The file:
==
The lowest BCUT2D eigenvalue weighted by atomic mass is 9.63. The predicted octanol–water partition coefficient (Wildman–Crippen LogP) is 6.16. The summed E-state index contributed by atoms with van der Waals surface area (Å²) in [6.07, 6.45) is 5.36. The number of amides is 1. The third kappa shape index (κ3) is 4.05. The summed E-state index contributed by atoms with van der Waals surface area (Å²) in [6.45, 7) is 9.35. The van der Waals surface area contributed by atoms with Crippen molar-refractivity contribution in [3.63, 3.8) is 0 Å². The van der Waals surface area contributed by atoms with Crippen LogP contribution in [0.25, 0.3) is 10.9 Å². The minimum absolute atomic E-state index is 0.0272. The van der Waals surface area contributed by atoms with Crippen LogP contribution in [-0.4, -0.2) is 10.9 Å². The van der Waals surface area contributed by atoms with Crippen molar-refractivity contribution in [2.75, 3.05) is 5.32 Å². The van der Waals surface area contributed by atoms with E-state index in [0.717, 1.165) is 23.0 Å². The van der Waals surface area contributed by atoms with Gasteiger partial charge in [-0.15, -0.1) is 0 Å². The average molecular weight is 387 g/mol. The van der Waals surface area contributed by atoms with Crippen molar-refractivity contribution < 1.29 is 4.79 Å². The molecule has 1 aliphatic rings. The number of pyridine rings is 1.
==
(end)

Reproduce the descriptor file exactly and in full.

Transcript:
The lowest BCUT2D eigenvalue weighted by atomic mass is 9.63. The predicted octanol–water partition coefficient (Wildman–Crippen LogP) is 6.16. The summed E-state index contributed by atoms with van der Waals surface area (Å²) in [6.07, 6.45) is 5.36. The number of amides is 1. The third kappa shape index (κ3) is 4.05. The summed E-state index contributed by atoms with van der Waals surface area (Å²) in [6.45, 7) is 9.35. The van der Waals surface area contributed by atoms with Crippen molar-refractivity contribution in [3.63, 3.8) is 0 Å². The van der Waals surface area contributed by atoms with Crippen LogP contribution in [0.25, 0.3) is 10.9 Å². The minimum absolute atomic E-state index is 0.0272. The van der Waals surface area contributed by atoms with Crippen LogP contribution in [-0.4, -0.2) is 10.9 Å². The van der Waals surface area contributed by atoms with Crippen molar-refractivity contribution in [2.75, 3.05) is 5.32 Å². The van der Waals surface area contributed by atoms with E-state index in [0.717, 1.165) is 23.0 Å². The van der Waals surface area contributed by atoms with Gasteiger partial charge in [-0.15, -0.1) is 0 Å². The average molecular weight is 387 g/mol. The van der Waals surface area contributed by atoms with Crippen molar-refractivity contribution < 1.29 is 4.79 Å². The molecule has 1 aliphatic rings. The number of pyridine rings is 1.